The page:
SonicVenum wrote: ↑
Fri Feb 08, 2019 7:35 pm
Any update on your car, Pat? Did they ever get the parts in? Do we need to form a posse and go put some pressure on them?
A posse would not bother Ford, as they are too big, protected, and powerful, to be influenced by reason or force. One is at Ford's mercy when it comes to Ford standing behind their product. So, I finally I got the car back the last l time 52 days after the OEM clutch failed unexpectedly and with no warning. My journey getting a car back that was able to be used for transportation around town at least, even though the final "fix" by the dealer is still not correct, was so stressful, that I am currently trying to come to grips with all the consequences and behaviors attending the second complete clutch kit installed by the dealership, after they grudgingly agreed that the first clutch that they installed was not acceptable. It only took leaving the car at the dealership two days to install the second clutch as I took the car in on a Monday, and it was returned on Tuesday afternoon, which further proved how quickly they could have done a repair if they wished to. They also started to furnish loan vehicles at the very end, as they were supposed to all along, but, I did not even get the full 4 days, no questions asked, of loan vehicles that I was always entitled to being still under the original 36mo/36000 mile bumper to bumper warranty.
I learned a lot about warranties due to this rotten experience, and, I although I long ago had a negative impression (which they earned) of the local Ford dealership, even though I purchased an SVT Focus and the Terminator from them, the latest encounter with them solidified and confirmed my opinions. Other locals also had bad experiences with the dealership, but, I expect that Ford needs a dealership out in the sticks, as there is a sufficient population now to require and support such a dealership, and, the local dealership is acting as it they have a monopoly, which, by the towing and other rules of the Ford warranty, they do. There used to be other businesses that had similar attitudes due to being the only shows in town, but, now, with the increased population, new stores, and the ability to order on line, many of the old crooks, have disappeared along with their attitude that you were lucky that they chose to do business with you at all.
In any case, the car is still not completely right, and I now also am very leery of using it in a spirited fashion, as the OEM clutch did not hold up past 6318 miles, and, I was easier on the 2017 than on any new Mustang I ever owned, and, my first new Mustang was a 1967 390 GTA, so that is 50 years worth. It is fortunate that I retired from racing, and, also that I really hardly drive these days, as I hope to milk this clutch out for a long time, unless it too has defects that will lead to early failure no matter what I do. It most likely will last until after the bumper to bumper warranty has expired, later this year. But, should the clutch go again, off warranty, I would seek a competent shop, and get a good aftermarket clutch, with all the good upgrades. The need for this is well documented by many on the web, and the dual disk clutch that Ford switched to for the 2018 and up, along with the changes to the MT82 trans, clearly indicates that Ford was aware that the 15-17 clutch was not strong enough. The mechanic said that the main issue was that Ford engineered the clutch for easy effort, and, even hydraulic, it meant less clamping spring pressure. He recommended that when the new, made in Turkey, and not well liked when reviewed on the web, second clutch, that he installed, failed, I should get an aftermarket clutch. But, of course, there was still the implication that it was I who created all the clutch issues all along, so, naturally, I was going to destroy the latest one as well. This after making me take him for a test run on the old, bad clutch, and, after I insisted on him riding with me while I felt on the second clutch when I picked it up. So, he was forced to abandon his attempt to prove that I did not know how to use a clutch, as I passed his test.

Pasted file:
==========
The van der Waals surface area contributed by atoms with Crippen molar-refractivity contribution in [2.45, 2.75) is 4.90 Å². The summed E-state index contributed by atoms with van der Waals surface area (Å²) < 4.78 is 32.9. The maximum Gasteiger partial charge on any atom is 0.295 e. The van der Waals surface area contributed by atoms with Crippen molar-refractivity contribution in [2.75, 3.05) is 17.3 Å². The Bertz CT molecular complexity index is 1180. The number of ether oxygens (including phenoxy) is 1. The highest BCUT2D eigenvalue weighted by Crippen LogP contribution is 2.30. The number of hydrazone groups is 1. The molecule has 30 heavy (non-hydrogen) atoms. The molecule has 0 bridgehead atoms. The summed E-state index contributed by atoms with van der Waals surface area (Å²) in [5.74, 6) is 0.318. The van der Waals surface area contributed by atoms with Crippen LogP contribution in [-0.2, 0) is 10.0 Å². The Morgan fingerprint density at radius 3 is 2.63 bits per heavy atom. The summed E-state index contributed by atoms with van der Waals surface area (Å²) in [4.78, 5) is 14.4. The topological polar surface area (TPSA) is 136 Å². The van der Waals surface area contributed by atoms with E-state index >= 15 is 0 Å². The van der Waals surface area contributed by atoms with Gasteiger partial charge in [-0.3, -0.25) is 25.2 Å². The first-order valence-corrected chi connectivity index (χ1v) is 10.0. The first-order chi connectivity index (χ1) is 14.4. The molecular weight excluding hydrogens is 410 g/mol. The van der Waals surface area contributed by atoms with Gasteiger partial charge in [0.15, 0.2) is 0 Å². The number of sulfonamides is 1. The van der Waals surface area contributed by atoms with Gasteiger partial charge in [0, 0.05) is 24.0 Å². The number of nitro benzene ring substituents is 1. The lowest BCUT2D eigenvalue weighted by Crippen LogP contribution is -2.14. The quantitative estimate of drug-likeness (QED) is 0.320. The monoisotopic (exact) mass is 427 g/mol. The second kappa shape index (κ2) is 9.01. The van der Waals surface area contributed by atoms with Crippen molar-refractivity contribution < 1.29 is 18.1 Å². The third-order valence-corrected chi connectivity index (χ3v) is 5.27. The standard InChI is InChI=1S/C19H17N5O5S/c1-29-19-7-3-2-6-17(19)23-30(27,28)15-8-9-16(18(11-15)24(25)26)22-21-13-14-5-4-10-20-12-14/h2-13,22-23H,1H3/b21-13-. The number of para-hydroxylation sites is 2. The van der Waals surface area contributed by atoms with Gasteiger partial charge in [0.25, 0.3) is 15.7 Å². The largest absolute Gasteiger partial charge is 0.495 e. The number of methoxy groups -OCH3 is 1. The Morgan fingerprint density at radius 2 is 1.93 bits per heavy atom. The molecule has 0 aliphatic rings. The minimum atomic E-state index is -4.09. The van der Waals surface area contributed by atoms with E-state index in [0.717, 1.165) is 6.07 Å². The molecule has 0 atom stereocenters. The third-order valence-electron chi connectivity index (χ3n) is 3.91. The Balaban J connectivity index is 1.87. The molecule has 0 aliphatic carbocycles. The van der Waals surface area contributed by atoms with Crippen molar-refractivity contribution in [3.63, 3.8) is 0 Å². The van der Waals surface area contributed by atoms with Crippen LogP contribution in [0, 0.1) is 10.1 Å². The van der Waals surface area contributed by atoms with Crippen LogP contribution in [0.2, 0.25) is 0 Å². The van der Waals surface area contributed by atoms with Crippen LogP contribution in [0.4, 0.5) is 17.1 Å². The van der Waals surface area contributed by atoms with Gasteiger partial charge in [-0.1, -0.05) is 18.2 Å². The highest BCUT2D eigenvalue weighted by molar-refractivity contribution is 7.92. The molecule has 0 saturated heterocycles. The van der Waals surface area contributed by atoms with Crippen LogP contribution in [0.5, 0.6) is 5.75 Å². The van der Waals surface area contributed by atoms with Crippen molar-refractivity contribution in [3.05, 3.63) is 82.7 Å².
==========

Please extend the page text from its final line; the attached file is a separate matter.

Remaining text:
So, the status is that I have a 456 HP (Ford's OEM 435 HP + Ford Racing's Power Pack Stage II, 21 HP on 93 octane) with + 40 lb/ft of torque at 1500 RPM which might explain both the poor rear tire life and the clutch, but, if so, it is Ford's fault, as one of the big pluses of the Power Pack is the continuance of the full warranty along with full smog compliance. In several contacts by me with Ford Racing, they denied any clutch issues connected to the Stage ii mod that I have, although they too mentioned after market clutches. I also should note that I have less power due to only 91 octane, and the altitude that I live at. But, with its too short overall first gear ratio of 13.64:1 (the Terminator was only 9.9:1 in first even with 4.10's), and all that torque, and since mostly all I did, and still do, is stop and go short hops around town, it seems that the power (even stock) may have outgrown the clutch and transmission. Naturally Ford would never own up to this, and, in fact, they make getting warranty coverage as unpleasant as possible, while doing everything that they can to try to shift the blame onto the customer.